Dale Yu: Review of Superclub (and Arsenal Manager Kit)

Superclub – The Football Manager Board Game

  • Designer – not stated
  • Publisher: Superclub
  • Players: 2-4
  • Age: 12+
  • Time: 90-120 minutes
  • Played with review copy provided by publisher
  • Link – https://eu.superclubgame.com/

Per the publisher: “Superclub is a premium football manager boardgame where you compete face-to-face with the ones you love…to beat.  You’re the newly appointed manager of a top flight football club. A decent club, not a great one. Certainly not a Superclub, although becoming one is the objective. The question is: Can you manage?

The game is divided in off-season and season. In off-season you go through finance, develop talents, scout for the next stars, invest in bigger facilities and key staff. And off course buy squad improvements on deadline day.  When the season starts you choose a strategy against you opponents, you play matches with your manager folders and dices (sic). You will challenge injuries and draw both positive and negative game changer cards.  There are two ways to crown the winning manager. The first one to reach 100 points. Or a manager wins three season in a row and beats his/her contender in the Supercup.

So, this is a great time of year for me.  My local team, FC Cincinnati, is just getting started with their new season.  The Garys (aka the Knifey Lions) are off to a good start, with 2 wins and a tie so far out of the first three games.   The rest of the normal world is midway through their season, and my adopted European team (since 2021-2022, so it’s not really full jump-on-the-bandwagon here) Arsenal sits atop the table in the English Premier League.  For the time being, my weekends are definitely filled with soccer/football on TV/the telly; and even some midweek matches are of interest.  

Out of the blue, Superclub contacted me to try out their new game, and needless to say, I was pretty interested in giving it a go.   I would certainly be happy to add a soccer theme to a weekly game night or two as well!  From reading a bit about the game – clearly they are targeting soccer fans with the game, but they also tried to make a game that is accessible enough for anyone to play.  That is, no previous soccer experience or knowledge would be necessary to play or succeed at the game.  With that in mind, I have played the game with gamers, soccer friends and folks who don’t give a hoot for sportsball things.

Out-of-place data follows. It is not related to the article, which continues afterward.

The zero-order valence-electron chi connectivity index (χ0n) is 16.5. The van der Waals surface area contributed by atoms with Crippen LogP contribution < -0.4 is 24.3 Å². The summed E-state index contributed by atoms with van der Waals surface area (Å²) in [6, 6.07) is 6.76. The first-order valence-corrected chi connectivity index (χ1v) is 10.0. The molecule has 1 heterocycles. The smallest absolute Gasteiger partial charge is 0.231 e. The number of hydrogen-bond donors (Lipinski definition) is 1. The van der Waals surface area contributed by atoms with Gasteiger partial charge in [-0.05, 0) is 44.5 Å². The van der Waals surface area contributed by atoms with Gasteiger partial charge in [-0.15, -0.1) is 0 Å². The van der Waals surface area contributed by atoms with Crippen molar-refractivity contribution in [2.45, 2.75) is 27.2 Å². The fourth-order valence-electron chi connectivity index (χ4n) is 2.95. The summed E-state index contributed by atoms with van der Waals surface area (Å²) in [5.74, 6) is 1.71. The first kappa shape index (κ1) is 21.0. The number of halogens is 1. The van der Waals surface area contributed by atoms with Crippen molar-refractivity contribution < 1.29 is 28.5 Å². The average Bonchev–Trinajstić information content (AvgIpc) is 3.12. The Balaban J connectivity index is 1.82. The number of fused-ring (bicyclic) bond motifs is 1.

Each player gets their own folder where they store their player cards as well as a matching colored mat to hold cards that represent training, scouting and stadium improvements.  Each team starts with an equal amount of money to start the game (120M is the normal game, 150M in the beginner/shorter game).  Each player also gets an all-important pair of dice.  Each team stocks their folder with an initial set of 16 players through a draft.  Sixteen players are placed on the draft board, and all are picked in order; start player is rotated so that each player gets to be first in a draft round – and at the end of things, all players/teams have 16 player cards.  Each player card has between 1 and 6 stars on it; the number of stars shows the quality of the player.  Note that some players have empty stars; this shows potential for improvement – when drafting players, you often have to weigh the benefits of taking a developed player now (with a known star value) or taking a gamble on a player with a low rating now, but one that could possibly be improved in the future.  The overall quality of your team is determined by the sum of the stars of your player cards.

Once the draft is over, flip over the draft board to show the World of Football – decks representing players from different areas are placed here.  The rest of the action happens on the large main board – dominated by the scoring track in the center.  Each player has two markers, a flat squad token that shows the current sum of stars of your player cards and a taller point marker that shows how well your team has done this season.

The game will be played in a number of rounds, and each round is split into two phases – the Off-Season and then the Season.   There are five separate phases in the Off-season:

1] Finance –  In the first round, players get an equal starting amount.  In later rounds, you get money based on your finishing position in the previous season as well as the improvements made to your stadium.  You then have to pay your player salaries, returning 1M for each star in your team total.